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Economic strength obviously impacts domestic stability, which is important in and of itself; but this in turn affects Riyadh and Tehran's ability to compete for influence in the region. Look at the way Egypt's internal turmoil has seen it virtually disappear as a regional actor in the last five years.

Reform or perish, or reform and perish?

There is also something of a bind here for both countries. On the one hand they need to strengthen their economies to underpin both domestic stability and their regional influence. On the other hand these reforms, especially in a period of low oil prices, could well have unintended political consequences.

Despite having quite different economies, Saudi Arabia and Iran share a common problem. They both have large youth populations, which means they need to create lots of new jobs to ensure political and social stability. According to one estimate Saudi Arabia will need to create at least 4.5 million new jobs by 2030 to keep pace with entries into the labour market. On current trends, and even with significant substitution of Saudi workers for low-paid foreign workers, Saudi Arabia would come up about 1.5 million jobs short, potentially pushing unemployment to 20%. In the case of Iran, some 600,000 Iranians enter the workforce every year and on current trends, even with accelerated growth as a result of the end of sanctions, the official level of unemployment is estimated to rise to 14%. The real unemployment figure in Iran tends to be much higher. 

What makes this an acutely political problem is the outsized role the state plays in each economy. In Iran the private sector is about 20% of the economy; in Saudi Arabia the state still provides jobs for about two-thirds of the population. 

Governments in both countries have long acknowledged that the state cannot meet the growing demand for jobs and that this can only be done by the private sector. But both have only undertaken limited rounds of privatisation. Often this has meant selling state-owned enterprises to institutions or individuals close to the regime, effectively turning them into semi-state owned enterprises. There has also been lots of talk about increasing the size of the private sector, but little has been achieved, especially during the last decade of booming oil prices.

If oil prices now stay low for an extended period both countries will need to get serious about privatisation. But reducing the role of the state in the economy changes the nature of the social contract in each country. This applies not just to the state's role as job provider but also as a provider of free or heavily subsidised services. Under these circumstances, Saudis and Iranians will be asking: if the state no longer provides me with jobs and healthcare then why should it receive my unconditional loyalty?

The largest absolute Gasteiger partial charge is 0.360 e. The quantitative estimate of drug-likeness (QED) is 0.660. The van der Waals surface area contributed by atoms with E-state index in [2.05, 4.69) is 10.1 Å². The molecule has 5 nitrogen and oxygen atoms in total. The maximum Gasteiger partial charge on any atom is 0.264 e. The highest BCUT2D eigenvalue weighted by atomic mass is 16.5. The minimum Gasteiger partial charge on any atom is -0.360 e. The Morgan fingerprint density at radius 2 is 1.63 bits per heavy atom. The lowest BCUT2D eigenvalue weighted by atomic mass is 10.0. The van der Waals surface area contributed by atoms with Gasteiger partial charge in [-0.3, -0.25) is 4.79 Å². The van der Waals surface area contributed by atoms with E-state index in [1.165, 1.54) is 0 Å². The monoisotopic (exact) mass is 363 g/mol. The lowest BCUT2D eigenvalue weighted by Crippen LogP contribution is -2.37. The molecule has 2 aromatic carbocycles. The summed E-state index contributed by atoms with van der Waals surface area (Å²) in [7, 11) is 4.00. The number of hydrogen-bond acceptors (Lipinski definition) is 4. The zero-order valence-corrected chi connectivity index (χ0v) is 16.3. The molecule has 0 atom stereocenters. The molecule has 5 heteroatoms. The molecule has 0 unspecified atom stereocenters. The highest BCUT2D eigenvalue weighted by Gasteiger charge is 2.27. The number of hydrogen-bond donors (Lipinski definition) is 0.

Economic reform also challenges the social contract in other ways. Putting young Saudis to work, for example, doesn't just mean creating a bigger private sector to employ them, it also means giving them the skills to make them employable. But reform of the education sector, or indeed the greater introduction of females into the workforce, touches on sensitive areas in the royal family's ruling bargain with the conservative Saudi religious establishment.

The state's predominant role in the national economy is also tied to the interests of key groups and individuals in the ruling regimes. Some members of the Saudi ruling family are key economic players. In Iran the Revolutionary Guard has become a major economic actor, especially as previous rounds of Western sanctions on Iran cleared the field of foreign competitors. If new, non-regime private sector economic players emergeas a result of a process of reform, it seems likely they will eventually seek a greater role in how these states are governed.

None of this is to suggest that the process of economic reform will inevitably bring down the Saudi or the Iranian regimes. A lot will come down to how well the leaderships of both countries manage the process of economic change. There are also a number of potential wild cards, not least of which is some unexpected spike in the price of oil that allows either country to put off tricky reforms. Nevertheless, even if the process of economic change does not ultimately change these regimes, at the very least it will probably shift the way they rule.

In this regard the most consequential competition in the Middle East today is not between Iran and Saudi Arabia's battlefield proxies in Yemen and Syria, it is between their respective economic planners in Tehran and Riyadh.

Photo courtesy of Flickr user Adam Adamus.


Part 1 of this seven-part series is here.

One of the enduring myths of the Arab uprisings is that it was primarily a brave, noble but ultimately vain attempt by young liberals to overthrow the old authoritarian order in the Middle East. Many observers now dismiss the uprisings as a passing episode; a failed experiment with democracy that has mostly resulted in violence and disorder, and seen a return to repression.

Like all myths this one contains a kernel of truth. Young liberals and others deserve credit for the role they played in overthrowing long-time authoritarian regimes in Tunisia, Egypt, Libya and Yemen. But a closer diagnosis of the uprisings finds that these regimes were less overthrown than collapsed as a result of their internal frailties.